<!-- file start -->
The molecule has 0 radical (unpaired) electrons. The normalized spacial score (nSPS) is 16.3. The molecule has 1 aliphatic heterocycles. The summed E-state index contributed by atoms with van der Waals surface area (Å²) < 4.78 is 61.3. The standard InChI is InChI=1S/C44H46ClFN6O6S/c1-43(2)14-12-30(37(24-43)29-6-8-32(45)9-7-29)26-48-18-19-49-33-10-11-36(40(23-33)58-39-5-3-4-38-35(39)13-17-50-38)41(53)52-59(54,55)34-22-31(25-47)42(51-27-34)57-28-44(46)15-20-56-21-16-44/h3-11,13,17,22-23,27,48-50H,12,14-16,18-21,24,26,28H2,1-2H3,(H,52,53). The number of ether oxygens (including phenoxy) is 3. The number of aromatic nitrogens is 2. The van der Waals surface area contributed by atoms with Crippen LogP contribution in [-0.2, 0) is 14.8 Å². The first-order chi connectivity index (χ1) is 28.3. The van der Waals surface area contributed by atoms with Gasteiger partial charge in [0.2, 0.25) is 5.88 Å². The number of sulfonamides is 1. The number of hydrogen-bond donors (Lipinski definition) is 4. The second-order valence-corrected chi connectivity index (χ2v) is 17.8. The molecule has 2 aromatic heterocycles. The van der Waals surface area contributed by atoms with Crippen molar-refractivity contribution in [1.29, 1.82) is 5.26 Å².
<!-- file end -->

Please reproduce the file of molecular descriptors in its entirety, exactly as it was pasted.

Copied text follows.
The molecule has 0 radical (unpaired) electrons. The normalized spacial score (nSPS) is 16.3. The molecule has 1 aliphatic heterocycles. The summed E-state index contributed by atoms with van der Waals surface area (Å²) < 4.78 is 61.3. The standard InChI is InChI=1S/C44H46ClFN6O6S/c1-43(2)14-12-30(37(24-43)29-6-8-32(45)9-7-29)26-48-18-19-49-33-10-11-36(40(23-33)58-39-5-3-4-38-35(39)13-17-50-38)41(53)52-59(54,55)34-22-31(25-47)42(51-27-34)57-28-44(46)15-20-56-21-16-44/h3-11,13,17,22-23,27,48-50H,12,14-16,18-21,24,26,28H2,1-2H3,(H,52,53). The number of ether oxygens (including phenoxy) is 3. The number of aromatic nitrogens is 2. The van der Waals surface area contributed by atoms with Crippen LogP contribution in [-0.2, 0) is 14.8 Å². The first-order chi connectivity index (χ1) is 28.3. The van der Waals surface area contributed by atoms with Gasteiger partial charge in [0.2, 0.25) is 5.88 Å². The number of sulfonamides is 1. The number of hydrogen-bond donors (Lipinski definition) is 4. The second-order valence-corrected chi connectivity index (χ2v) is 17.8. The molecule has 2 aromatic heterocycles. The van der Waals surface area contributed by atoms with Crippen molar-refractivity contribution in [1.29, 1.82) is 5.26 Å².